Before I post my own blog about being back in the US, for those of you wondering how I’m partially feeling, I had a fellow SAS-er post this:
There is a story that I like to tell my students about a fish in a fishbowl. There is a way in which a fish swimming around in a fishbowl knows nothing at all about water. Because water is so much a part of the fish’s life. It’s surrounded by water … it’s embedded in water. In that sense, the fish does not really know water. If you want the fish to really understand water, you have to take the fish out of the fishbowl and say, “Look, that’s water.” Now … if you put the fish back in … the water doesn’t look the same any more. Well, in a certain sense, we’ve all been taken out of our fishbowls. You have been out of your fishbowl for three and a half months. Now you have to go back.
It may not happen immediately. Caught up in the excitement of seeing your friends and your relatives … it may take a day. Maybe a week. But sooner or later there is going to be a moment. It might happen to you at the airport. It might happen to you in your hotel room. Maybe not until you get home. But sooner or later there is going to be a moment when you realize that the world just doesn’t “fit” the way it fit before.
Many of your friends … even your good friends … are going to seem suddenly, strangely … stupid. You’ll want to talk about India. And they will say, “Yeah. Right. That sounds great.” And somehow that is just not going to be enough. And you’ll say, “Yes, but I was at Varanassi … let me tell you about the colors and the smells and the people … and the babies! Let me tell you about the babies!” And your friends will say, “Uh huh.” And you will watch their eyes glaze over as they smile and not and glance over your shoulder. So you will try Vietnam. “You know, I was in Vietnam. Saigon. Well, really it’s Ho Chi Minh City, but everybody just calls it Saigon. And they have the most unbelievable traffic! Hardly any traffic lights … and no one pays attention to them anyway.” And your friends will say, “Oh.”
And then your friends will suddenly get enthusiastic again when they begin to tell you all the great things that you missed while you were gone. Like that big party … where everybody threw up on each other. And that really funny episode of “Greys.” And they will start telling you some of the lines … and laughing as they are telling them to you. And you will be crawling out of your skin.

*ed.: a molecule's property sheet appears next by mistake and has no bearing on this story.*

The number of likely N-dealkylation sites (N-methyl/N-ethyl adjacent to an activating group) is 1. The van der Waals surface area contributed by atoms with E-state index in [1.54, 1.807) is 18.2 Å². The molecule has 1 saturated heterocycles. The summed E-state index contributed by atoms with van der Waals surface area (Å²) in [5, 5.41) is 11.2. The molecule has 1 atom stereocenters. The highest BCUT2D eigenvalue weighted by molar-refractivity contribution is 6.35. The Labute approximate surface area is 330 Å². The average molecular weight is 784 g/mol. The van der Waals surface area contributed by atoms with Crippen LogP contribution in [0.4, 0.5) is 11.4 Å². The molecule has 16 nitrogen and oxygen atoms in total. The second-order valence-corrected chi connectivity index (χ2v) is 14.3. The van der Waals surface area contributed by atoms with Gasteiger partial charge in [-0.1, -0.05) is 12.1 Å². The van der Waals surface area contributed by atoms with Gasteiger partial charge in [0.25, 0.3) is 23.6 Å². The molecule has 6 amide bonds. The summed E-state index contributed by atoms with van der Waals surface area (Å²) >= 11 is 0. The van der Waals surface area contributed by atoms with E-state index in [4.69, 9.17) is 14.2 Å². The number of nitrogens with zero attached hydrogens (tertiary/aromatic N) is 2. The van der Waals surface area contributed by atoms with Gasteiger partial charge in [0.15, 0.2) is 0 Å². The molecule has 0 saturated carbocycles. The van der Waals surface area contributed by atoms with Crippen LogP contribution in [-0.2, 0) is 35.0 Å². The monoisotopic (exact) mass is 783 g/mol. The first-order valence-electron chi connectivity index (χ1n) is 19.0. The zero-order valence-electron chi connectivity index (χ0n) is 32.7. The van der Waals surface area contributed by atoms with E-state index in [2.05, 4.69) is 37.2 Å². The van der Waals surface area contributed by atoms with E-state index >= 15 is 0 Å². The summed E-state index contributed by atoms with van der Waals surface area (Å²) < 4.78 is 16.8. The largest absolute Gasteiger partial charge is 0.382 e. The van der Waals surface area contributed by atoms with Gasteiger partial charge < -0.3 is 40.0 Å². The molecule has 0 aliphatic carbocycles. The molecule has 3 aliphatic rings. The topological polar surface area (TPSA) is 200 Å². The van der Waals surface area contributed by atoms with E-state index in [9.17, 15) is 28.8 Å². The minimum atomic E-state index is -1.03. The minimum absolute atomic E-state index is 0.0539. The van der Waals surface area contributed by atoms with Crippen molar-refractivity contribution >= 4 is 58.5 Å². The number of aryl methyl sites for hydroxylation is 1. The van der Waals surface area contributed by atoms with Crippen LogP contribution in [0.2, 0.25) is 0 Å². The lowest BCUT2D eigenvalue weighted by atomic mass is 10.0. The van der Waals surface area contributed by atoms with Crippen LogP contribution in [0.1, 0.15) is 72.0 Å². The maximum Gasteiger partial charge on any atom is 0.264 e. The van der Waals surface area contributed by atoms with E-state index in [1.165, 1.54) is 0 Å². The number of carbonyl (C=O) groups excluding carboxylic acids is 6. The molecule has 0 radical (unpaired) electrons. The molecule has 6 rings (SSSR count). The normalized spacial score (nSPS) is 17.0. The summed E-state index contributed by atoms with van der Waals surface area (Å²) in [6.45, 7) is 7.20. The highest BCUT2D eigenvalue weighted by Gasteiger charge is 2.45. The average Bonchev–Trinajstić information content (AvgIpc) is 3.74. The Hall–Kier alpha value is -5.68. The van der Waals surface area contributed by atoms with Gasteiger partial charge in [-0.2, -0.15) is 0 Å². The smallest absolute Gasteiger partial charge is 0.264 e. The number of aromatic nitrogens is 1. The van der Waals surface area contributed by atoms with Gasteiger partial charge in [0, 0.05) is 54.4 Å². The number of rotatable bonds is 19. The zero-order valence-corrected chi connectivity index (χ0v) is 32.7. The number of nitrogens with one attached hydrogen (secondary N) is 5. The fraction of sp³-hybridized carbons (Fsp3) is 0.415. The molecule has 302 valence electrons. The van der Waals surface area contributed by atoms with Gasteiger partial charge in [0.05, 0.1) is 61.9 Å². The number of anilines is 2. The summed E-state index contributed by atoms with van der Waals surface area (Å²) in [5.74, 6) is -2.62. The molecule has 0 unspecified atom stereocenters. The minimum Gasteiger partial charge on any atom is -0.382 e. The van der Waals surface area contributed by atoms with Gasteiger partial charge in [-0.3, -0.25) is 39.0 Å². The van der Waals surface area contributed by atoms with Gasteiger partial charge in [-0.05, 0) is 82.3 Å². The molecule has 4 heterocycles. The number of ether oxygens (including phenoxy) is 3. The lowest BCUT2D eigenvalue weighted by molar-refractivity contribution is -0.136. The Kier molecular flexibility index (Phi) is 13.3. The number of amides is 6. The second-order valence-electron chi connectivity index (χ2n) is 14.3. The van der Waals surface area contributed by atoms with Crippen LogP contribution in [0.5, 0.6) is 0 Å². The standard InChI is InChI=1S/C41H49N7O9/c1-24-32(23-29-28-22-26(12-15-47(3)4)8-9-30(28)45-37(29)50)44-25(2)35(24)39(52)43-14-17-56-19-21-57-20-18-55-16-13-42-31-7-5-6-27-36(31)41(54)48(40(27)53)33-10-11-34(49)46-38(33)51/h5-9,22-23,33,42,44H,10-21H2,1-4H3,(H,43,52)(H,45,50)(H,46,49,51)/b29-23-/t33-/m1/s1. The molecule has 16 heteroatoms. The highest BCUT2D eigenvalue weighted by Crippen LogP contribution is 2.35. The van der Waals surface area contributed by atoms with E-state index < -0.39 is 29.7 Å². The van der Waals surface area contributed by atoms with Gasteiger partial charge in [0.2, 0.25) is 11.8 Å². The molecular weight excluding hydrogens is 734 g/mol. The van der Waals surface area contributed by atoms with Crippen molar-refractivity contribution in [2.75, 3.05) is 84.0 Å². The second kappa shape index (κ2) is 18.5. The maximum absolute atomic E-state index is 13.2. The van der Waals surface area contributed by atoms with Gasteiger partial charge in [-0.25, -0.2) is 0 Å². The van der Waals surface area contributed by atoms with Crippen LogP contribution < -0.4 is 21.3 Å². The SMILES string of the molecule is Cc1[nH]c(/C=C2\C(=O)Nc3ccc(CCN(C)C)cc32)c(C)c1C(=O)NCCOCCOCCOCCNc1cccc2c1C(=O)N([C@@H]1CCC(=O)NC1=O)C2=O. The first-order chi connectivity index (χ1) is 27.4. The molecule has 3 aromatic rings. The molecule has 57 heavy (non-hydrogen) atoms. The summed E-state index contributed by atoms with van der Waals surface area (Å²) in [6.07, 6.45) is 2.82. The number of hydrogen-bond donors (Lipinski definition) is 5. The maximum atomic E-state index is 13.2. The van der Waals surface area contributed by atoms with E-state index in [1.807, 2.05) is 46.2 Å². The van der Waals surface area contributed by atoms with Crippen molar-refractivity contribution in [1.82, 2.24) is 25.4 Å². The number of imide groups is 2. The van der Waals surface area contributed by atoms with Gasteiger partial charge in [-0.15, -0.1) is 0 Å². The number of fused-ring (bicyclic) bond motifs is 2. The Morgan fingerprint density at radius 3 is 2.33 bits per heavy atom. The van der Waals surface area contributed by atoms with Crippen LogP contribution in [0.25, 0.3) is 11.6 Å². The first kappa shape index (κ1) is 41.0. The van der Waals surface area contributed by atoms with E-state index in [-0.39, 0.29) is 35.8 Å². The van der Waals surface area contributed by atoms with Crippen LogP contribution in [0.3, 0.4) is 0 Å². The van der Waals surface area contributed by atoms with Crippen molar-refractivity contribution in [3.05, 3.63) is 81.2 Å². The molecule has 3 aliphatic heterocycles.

And you’ll say, “But I saw beggars. I saw children begging. Did you know that parents sometimes actually maim their kids to make them better beggars?” And your friends will say, “Awesome.” And you’ll know they don’t get it. In fact, you might even begin to wonder if some of your friends really know what it means for something to be … awesome. Standing on the Great Wall of China and seeing it zig zag off across the mountains and into the mist, that’s awesome. Waking up in a hammock on a small boat chugging up the Amazon River, that’s awesome. Looking out across the reflecting pool at the Taj Mahal at dusk, is awesome. The big party you missed while you were gone, isn’t.
And you are going to hear yourself sounding pretentious. You won’t feel pretentious, but you are going to hear yourself sounding pretentious. You know, here on the ship, if you are sitting around with one of your friends or your roommate and you start a sentence like, “One night in Saigon I was taking a cyclo back from the War Remnants Museum …” That doesn’t sound odd, here. But can’t you just see your friends back home, rolling their eyes? You are going to have to choose between sounding pretentious and being silent. And you are going to long to be back here with us … where you can be normal.